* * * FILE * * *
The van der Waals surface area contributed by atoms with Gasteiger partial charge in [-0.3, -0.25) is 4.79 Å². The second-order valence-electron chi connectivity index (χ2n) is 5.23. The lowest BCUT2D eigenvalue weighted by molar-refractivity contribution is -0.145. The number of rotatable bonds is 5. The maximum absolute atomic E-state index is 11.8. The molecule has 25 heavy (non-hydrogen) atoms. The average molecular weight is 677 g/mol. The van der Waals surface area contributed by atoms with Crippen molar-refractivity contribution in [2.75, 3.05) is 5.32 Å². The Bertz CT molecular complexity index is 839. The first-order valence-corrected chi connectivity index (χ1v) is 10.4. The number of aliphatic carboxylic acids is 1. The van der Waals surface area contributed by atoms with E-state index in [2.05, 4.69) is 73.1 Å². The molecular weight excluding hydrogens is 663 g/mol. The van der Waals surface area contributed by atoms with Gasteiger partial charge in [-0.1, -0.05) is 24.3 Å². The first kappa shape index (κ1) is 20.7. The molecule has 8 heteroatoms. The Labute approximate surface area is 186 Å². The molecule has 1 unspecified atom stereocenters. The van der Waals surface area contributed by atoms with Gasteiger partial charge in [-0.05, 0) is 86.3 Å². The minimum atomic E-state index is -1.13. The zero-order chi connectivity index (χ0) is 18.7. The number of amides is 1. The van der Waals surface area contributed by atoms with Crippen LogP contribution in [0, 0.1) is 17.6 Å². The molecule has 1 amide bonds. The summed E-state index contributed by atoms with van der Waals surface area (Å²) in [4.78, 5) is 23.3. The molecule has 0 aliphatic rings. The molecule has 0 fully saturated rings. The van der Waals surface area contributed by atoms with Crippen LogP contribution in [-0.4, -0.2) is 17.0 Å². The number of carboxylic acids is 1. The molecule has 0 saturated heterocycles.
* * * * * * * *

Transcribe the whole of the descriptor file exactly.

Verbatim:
The van der Waals surface area contributed by atoms with Gasteiger partial charge in [-0.3, -0.25) is 4.79 Å². The second-order valence-electron chi connectivity index (χ2n) is 5.23. The lowest BCUT2D eigenvalue weighted by molar-refractivity contribution is -0.145. The number of rotatable bonds is 5. The maximum absolute atomic E-state index is 11.8. The molecule has 25 heavy (non-hydrogen) atoms. The average molecular weight is 677 g/mol. The van der Waals surface area contributed by atoms with Crippen molar-refractivity contribution in [2.75, 3.05) is 5.32 Å². The Bertz CT molecular complexity index is 839. The first-order valence-corrected chi connectivity index (χ1v) is 10.4. The number of aliphatic carboxylic acids is 1. The van der Waals surface area contributed by atoms with E-state index in [2.05, 4.69) is 73.1 Å². The molecular weight excluding hydrogens is 663 g/mol. The van der Waals surface area contributed by atoms with Gasteiger partial charge in [-0.1, -0.05) is 24.3 Å². The first kappa shape index (κ1) is 20.7. The molecule has 8 heteroatoms. The Labute approximate surface area is 186 Å². The molecule has 1 unspecified atom stereocenters. The van der Waals surface area contributed by atoms with Gasteiger partial charge in [-0.05, 0) is 86.3 Å². The minimum atomic E-state index is -1.13. The zero-order chi connectivity index (χ0) is 18.7. The number of amides is 1. The van der Waals surface area contributed by atoms with Crippen LogP contribution in [0, 0.1) is 17.6 Å². The molecule has 1 amide bonds. The summed E-state index contributed by atoms with van der Waals surface area (Å²) in [4.78, 5) is 23.3. The molecule has 0 aliphatic rings. The molecule has 0 fully saturated rings. The van der Waals surface area contributed by atoms with Crippen LogP contribution in [-0.4, -0.2) is 17.0 Å². The number of carboxylic acids is 1. The molecule has 0 saturated heterocycles.